TO say that a new era had started in the Indian politics with the advent of Satyagraha from Champaran will not be an exaggeration. In fact, Gandhi had started the use of Satyagraha in reference to India at Champaran. Before the advent of Satyagraha, the Indian public had only two ways to fight the menace of injustice. It was either to resort to violent means for its abolition or to keep silent, ignore it and get away from that place. But Gandhi came out with a way of helping his co-workers as well as the farmers who had fallen prey to the unjust means of the British and were dissatisfied with them, by awakening their moral force wherein there was a difference between the unjust and the injustice was mandatory.
One should hate the sin but not the sinner because the person who sins also falls into a strange type of temptation and keeps on sinking in it. Therefore we should devise a means where the sin and the sinner both are taken care of. Gandhi also made it mandatory to have a critical analysis or view towards the unjust. Injustice breeds where there are cowards. Based on this theory, Gandhi developed a feeling of self-acceptance to overcome the ills of cowardice and stupidity. To summarize, if Gandhi had taken 6 weeks to confront the atrocities committed on the indigo farmers by the British and their Indian supporters, subsequently he has also spent 18 months to understand the pain of the grief-stricken and illiterate villagers and addressed the issues related to untouchability, and the declining lifestyle of the village women as well as the indifference amongst the farmers.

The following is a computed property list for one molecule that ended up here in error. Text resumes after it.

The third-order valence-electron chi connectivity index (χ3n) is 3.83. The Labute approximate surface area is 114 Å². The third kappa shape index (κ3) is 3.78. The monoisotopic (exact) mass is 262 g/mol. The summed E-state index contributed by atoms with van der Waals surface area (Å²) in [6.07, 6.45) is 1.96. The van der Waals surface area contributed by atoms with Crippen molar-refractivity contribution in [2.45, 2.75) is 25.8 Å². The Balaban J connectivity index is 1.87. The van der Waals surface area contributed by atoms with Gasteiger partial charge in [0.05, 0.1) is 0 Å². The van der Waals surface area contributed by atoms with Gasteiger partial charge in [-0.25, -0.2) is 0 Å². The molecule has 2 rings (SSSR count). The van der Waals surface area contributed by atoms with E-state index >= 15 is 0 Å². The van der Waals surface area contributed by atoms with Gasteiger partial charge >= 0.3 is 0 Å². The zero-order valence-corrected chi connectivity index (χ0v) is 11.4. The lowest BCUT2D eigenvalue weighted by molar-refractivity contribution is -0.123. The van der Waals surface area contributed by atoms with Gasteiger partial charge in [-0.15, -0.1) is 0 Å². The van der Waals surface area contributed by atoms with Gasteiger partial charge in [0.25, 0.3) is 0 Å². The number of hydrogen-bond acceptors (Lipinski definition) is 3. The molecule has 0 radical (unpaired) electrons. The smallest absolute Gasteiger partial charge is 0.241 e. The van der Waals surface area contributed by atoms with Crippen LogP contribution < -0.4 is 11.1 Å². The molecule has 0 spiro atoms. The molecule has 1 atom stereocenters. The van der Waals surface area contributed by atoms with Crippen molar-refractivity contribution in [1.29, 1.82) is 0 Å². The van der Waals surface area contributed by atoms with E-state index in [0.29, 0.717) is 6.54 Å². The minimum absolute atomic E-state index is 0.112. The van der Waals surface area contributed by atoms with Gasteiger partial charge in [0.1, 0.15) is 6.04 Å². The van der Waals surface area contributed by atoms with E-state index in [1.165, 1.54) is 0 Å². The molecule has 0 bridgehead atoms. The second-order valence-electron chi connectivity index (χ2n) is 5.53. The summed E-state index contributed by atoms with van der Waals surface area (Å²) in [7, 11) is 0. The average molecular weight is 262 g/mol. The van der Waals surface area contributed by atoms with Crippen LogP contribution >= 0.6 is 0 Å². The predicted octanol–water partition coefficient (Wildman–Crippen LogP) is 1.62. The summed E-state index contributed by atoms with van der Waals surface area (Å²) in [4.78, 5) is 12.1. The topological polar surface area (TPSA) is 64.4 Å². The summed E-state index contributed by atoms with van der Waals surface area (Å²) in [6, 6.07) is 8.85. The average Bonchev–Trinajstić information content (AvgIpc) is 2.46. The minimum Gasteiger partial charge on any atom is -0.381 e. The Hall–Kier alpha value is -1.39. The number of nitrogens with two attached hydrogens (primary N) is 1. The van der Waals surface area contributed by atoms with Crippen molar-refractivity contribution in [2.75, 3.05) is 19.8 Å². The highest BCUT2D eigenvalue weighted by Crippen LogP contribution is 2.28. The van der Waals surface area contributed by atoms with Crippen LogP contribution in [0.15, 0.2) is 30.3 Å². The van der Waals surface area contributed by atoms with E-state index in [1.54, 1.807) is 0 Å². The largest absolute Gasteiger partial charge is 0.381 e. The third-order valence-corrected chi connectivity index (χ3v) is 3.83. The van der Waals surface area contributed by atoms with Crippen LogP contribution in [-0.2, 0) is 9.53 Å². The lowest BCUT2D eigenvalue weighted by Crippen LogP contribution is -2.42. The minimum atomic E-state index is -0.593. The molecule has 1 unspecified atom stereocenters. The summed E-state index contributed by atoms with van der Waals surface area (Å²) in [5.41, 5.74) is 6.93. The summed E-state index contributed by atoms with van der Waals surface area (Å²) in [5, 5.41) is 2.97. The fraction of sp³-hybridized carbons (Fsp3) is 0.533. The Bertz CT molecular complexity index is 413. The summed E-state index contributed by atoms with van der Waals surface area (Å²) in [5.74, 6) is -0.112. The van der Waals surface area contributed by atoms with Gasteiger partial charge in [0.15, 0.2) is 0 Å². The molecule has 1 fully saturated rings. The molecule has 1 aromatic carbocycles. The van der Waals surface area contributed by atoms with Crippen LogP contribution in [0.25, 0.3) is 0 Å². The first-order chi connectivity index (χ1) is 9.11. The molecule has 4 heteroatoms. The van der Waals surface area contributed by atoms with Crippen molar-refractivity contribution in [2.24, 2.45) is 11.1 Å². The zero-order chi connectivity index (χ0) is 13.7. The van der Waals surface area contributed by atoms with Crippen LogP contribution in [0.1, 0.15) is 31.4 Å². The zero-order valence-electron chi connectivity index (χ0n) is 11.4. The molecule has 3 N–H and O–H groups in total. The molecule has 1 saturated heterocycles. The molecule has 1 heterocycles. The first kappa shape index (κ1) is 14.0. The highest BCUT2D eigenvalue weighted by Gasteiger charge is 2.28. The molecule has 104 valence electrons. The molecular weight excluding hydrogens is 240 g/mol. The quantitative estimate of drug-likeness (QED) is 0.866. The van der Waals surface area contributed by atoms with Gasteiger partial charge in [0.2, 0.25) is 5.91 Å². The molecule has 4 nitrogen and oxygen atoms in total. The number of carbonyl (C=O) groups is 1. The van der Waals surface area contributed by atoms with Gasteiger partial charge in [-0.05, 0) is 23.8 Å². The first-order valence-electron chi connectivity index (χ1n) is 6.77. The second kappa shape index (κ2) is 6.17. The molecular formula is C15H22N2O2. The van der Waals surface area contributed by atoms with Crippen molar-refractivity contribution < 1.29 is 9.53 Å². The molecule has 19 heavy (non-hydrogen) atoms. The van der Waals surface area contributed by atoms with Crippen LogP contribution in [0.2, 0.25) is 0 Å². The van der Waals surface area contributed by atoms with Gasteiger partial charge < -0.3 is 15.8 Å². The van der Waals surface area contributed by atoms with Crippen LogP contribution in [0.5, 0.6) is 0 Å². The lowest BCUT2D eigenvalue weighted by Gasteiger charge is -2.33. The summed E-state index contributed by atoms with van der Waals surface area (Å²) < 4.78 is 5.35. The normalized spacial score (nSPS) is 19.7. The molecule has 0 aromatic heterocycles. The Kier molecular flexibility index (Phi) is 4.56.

Struggle was called the procedure by which revolutionaries sought the origin of the downfall. The revolution of France is a glaring example wherein we see that people not only broke open the jails but they also beheaded the emperor, burnt down the palace, thus giving way to any inconsistency and selfish motives. If we look back at the century-old history of Champaran we find that Gandhi had performed a historical duty to define the entire struggle and placing them on three strong pillars. They were truth, self-pity to defend the truth and third to establish the truth on a solid foundation by constructing warp wefts.
Insistence for truth and the necessity for its creation had become the pre-requisites for the formation of a rightful and justified society like a river flowing out of it. Gandhi’s Satyagraha coupled with its integrity had impacted and inspired various leaders right from Martin Luther King to Nelson Mandela, right from Czech intellectual Harbin to Tibet’s leader Dalai Lama as well as Aung San Suu Kyi the Premier of Myanmar.
Back here, we see the politics of Satyagraha taking roots during the struggle for independence as the lone answer. It is to be noted that all the Satyagraha campaigns held after the death of Gandhi had a spirit of impatience and restlessness which was vengeful in nature as compared to the Satyagraha during the lifetime of Gandhi which was full of integrity. Why has this happened?